Attracting women to computing : a framework for evaluating intervention programmes

2019-10-18T01:03:00Z (GMT) by Craig, Annemieke M.J
The lack of women in the computing industry in Australia, and in many western countries, is a problem that has been recognised by academics, the industry and governments. Over the last 20 years there have been many attempts to redress this gender imbalance via intervention programs aimed at increasing female participation in computing education and ultimately the computing profession. However statistics show no improvement in the rate of participation of females in this industry and anecdotal evidence suggests that these intervention programmes have not been as successful or effective as was anticipated. Evaluation could determine the effectiveness of such programmes yet only limited evaluations appear in the literature about intervention programmes established to encourage females in computing. This thesis sought to investigate how these types of intervention programmes should be evaluated.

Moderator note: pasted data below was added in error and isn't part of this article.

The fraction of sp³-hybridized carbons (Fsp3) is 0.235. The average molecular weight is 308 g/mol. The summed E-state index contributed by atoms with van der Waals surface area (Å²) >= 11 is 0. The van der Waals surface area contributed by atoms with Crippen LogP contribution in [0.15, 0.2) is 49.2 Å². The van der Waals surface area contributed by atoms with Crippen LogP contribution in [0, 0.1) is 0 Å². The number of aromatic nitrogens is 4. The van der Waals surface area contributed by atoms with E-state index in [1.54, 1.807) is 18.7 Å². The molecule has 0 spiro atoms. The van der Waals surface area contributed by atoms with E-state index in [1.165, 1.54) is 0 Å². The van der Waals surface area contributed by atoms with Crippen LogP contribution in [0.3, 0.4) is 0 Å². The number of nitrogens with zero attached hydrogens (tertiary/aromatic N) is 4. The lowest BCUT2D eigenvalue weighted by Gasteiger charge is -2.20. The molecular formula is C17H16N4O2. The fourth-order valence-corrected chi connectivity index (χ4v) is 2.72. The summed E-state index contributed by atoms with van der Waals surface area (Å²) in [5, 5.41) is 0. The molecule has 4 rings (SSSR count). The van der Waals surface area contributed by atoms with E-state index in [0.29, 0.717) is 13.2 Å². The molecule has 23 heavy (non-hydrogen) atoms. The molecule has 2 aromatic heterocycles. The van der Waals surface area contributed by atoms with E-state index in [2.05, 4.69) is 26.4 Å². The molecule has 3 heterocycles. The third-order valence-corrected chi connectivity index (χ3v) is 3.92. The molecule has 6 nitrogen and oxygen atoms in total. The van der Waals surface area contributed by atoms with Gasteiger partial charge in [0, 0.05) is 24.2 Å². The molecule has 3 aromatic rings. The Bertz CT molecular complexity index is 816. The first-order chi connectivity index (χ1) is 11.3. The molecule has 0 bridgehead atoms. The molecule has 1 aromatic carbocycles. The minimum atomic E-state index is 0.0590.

The research was divided into three phases. The first phase involved theory building through an extensive review of the literature related to intervention programmes for women and computing,and of the theory of evaluation. Based on the logic model for evaluation, an initial framework was developed that represents a theory of effective programme evaluation. […]